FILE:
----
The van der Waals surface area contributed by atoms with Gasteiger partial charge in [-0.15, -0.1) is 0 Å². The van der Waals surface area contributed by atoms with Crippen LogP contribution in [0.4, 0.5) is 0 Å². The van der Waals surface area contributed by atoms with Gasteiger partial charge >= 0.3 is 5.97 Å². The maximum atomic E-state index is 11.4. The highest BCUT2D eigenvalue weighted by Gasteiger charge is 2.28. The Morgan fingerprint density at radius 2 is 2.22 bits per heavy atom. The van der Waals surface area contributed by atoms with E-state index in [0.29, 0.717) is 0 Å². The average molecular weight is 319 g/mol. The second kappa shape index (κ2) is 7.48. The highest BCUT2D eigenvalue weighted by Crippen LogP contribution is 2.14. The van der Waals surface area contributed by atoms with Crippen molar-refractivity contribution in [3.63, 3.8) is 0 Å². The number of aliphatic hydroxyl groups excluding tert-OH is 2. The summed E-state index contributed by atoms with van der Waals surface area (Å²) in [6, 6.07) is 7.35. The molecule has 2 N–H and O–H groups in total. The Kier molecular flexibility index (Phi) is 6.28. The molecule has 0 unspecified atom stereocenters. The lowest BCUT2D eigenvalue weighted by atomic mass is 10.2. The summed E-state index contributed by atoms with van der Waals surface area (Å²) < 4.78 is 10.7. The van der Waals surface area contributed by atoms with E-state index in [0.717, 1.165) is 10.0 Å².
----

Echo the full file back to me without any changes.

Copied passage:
The van der Waals surface area contributed by atoms with Gasteiger partial charge in [-0.15, -0.1) is 0 Å². The van der Waals surface area contributed by atoms with Crippen LogP contribution in [0.4, 0.5) is 0 Å². The van der Waals surface area contributed by atoms with Gasteiger partial charge >= 0.3 is 5.97 Å². The maximum atomic E-state index is 11.4. The highest BCUT2D eigenvalue weighted by Gasteiger charge is 2.28. The Morgan fingerprint density at radius 2 is 2.22 bits per heavy atom. The van der Waals surface area contributed by atoms with E-state index in [0.29, 0.717) is 0 Å². The average molecular weight is 319 g/mol. The second kappa shape index (κ2) is 7.48. The highest BCUT2D eigenvalue weighted by Crippen LogP contribution is 2.14. The van der Waals surface area contributed by atoms with Crippen molar-refractivity contribution in [3.63, 3.8) is 0 Å². The number of aliphatic hydroxyl groups excluding tert-OH is 2. The summed E-state index contributed by atoms with van der Waals surface area (Å²) in [6, 6.07) is 7.35. The molecule has 2 N–H and O–H groups in total. The Kier molecular flexibility index (Phi) is 6.28. The molecule has 0 unspecified atom stereocenters. The lowest BCUT2D eigenvalue weighted by atomic mass is 10.2. The summed E-state index contributed by atoms with van der Waals surface area (Å²) < 4.78 is 10.7. The van der Waals surface area contributed by atoms with E-state index in [0.717, 1.165) is 10.0 Å².